We all know sleep is the best medicine, and we know the negative correlation between lack of sleep and mental health, and less sleep causes stress even more. But the fact is that insomnia is one of the most common sleep problems, and women are more likely to have insomnia than men.
Insomnia, which is defined as having a hard time going to sleep, waking up too early, or feeling unrested after nights of sleep, is more commonly experienced by women. Most adult women need seven or more hours of sleep to feel rested, according to the Journal of Clinical Sleep Medicine.
Now you may wonder, why more women have insomnia than men?
This article will touch on what causes insomnia in females as well as recommend some potential insomnia treatments for women.
According to Office on Women’s Health, one in four women has insomnia symptoms, compared to one in seven adults in a larger base. Besides that, women are twice as likely to have insomnia as men, as indicated by Michigan Health.
Based on Sleep Foundation, up to 67% of women reported a sleeping problem4 at least a few nights during the past month, and 46% had problems almost every night.
Mayo Clinic summarizes some common symptoms of insomnia:
In addition, women, especially older women, are more likely to have multiple symptoms of insomnia, as opposed to men who often only have one, based on the National Library of Medicine.
Even though no single element explains why insomnia affects differently between men and women, various causes are combined to create more sleep challenges for women.
Mood disorders, such as anxiety and depression, are more likely to happen among women, which causes them to be more vulnerable to sleep problems.
That’s because many of the chemicals that are supposed to regulate your sleep in the brain can be affected by mood disorders.
Even though time has changed a lot, women are still more often the primary caregivers for children. Later in the life stage, women still may end up taking care of their parents or their partner’s parents.
However, at the same time, women may also work outside of the home while caregiving.
All these responsibilities may reduce their sleep time.
Caffeine can disrupt your sleep, especially if taken within several hours before going to sleep. Alcohol, on the other hand, may make you fall asleep fast, but it can cause you to wake up too early and not be able to fall back asleep.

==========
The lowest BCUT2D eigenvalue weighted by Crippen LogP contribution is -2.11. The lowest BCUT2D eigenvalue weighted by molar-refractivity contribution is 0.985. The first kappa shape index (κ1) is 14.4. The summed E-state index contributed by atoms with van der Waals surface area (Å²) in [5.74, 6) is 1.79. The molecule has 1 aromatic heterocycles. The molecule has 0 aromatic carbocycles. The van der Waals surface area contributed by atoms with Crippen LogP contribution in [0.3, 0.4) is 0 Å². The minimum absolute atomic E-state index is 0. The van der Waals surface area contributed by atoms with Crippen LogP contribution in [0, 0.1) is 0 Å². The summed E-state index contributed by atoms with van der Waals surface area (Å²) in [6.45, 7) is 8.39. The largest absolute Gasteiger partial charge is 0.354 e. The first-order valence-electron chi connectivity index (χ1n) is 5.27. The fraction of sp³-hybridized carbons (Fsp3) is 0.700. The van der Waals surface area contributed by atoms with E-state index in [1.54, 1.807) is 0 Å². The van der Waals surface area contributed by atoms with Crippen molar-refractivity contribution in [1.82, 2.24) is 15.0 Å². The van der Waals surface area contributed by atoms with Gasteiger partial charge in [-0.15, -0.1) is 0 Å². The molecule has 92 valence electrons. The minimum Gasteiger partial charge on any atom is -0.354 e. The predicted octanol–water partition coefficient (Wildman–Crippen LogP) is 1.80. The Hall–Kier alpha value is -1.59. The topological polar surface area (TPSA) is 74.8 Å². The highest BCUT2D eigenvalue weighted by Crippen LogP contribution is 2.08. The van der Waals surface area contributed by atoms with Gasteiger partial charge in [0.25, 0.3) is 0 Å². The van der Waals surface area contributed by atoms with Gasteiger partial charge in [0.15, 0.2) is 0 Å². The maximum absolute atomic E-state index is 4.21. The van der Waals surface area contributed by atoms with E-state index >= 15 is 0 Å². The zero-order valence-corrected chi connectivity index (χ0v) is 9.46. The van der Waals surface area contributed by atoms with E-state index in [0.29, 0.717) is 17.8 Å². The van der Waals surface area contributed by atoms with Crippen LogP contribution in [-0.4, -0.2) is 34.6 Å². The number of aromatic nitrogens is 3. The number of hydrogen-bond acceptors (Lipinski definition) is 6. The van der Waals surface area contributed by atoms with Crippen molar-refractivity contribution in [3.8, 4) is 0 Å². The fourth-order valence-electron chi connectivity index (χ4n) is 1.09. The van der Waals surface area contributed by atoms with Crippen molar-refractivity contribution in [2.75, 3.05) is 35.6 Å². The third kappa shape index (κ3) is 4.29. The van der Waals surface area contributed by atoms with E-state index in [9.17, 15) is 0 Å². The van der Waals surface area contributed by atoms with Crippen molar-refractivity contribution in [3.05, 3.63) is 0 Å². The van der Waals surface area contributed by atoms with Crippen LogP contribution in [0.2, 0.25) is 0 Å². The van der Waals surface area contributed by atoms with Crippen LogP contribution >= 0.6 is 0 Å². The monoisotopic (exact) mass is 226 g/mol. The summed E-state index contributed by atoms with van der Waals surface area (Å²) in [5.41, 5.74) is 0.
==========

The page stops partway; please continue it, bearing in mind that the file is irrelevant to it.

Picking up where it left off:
Poor sleep habits.
Irregular sleep schedule, long naps during the day, an uncomfortable sleep environment, and too much screen time just before bed can interfere with your healthy sleep hours.
Eating dinner too late.
Eating too late may cause you to feel physically uncomfortable while lying down. It can also lead to an upset stomach and restless sleep.
There is no specific way to diagnose insomnia, but you could follow these steps to diagnose insomnia:
Go2sleep could be a choice if you are in need. It can track sleep data all night, and provide comprehensive sleep reports with accurate data. Besides that, it is small and light. More importantly, it can offer you the best value. Sleep Foundation named it the best value sleep tracker of 2022.
Knowing some potential causes and how to diagnose your sleep problems is a good start to overcoming insomnia.
Healthy Sleep Hygiene
Cognitive Behavioral Therapy for Insomnia (CBTI)
If you have tried the suggested solutions above but your insomnia still has no progress, your health providers may prescribe cognitive behavioral therapy for sleep before giving you medication.
This therapy normally requires an initial evaluation, followed by weekly sessions to identify unhealthy/unhelpful thoughts that affect your sleep habits and schedule. The therapist will work with you to get rid of the negative thoughts and replace them with positive ones.
The treatment improved sleep quality for people that had trouble falling asleep, staying asleep, and waking up early. At their follow-up appointments, the individuals continued to report continued success.
One 2020 study confirmed again that the use of the CBTI program improved sleep and reduced the use of sleep medications.
For more information about CBTI, check out Mayo Clinic.
Sleep and wellness are always correlated in our lives, no matter if you are female or male. However, females have a higher possibility to experience insomnia than males.
This article has summarized the situation, causes, how to diagnose insomnia in women, and the cure for insomnia in women.
Despite that, proper self-diagnosis may help you understand your sleep habit and your sleep health better; and it is very convenient to get a cheap but effective sleep tracker by yourself. Then follow up with some insomnia treatment so that you can eventually overcome insomnia.
Recommended Amount of Sleep for a Healthy Adult: A Joint Consensus Statement of the American Academy of Sleep Medicine and Sleep Research Society
Insomnia is one of the most commonly reported sleep problems.
3 Reasons Women Are More Likely to Have Insomnia
What Are the Causes of Sleep Problems in Women?
Insomnia symptoms in older adults: associated factors and gender differences
COVID-19 is wrecking our sleep with coronasomnia – tips to fight back
Coronasomnia: Why You May Not Be Sleeping and What to Do About It
10 common mistakes in fighting ‘coronasomnia’ — the inability to fall and stay asleep
Insomnia in Women: Causes, Signs, and Scientifically Proven Treatment
Females and insomnia: How hormones impact sleep at every stage of life
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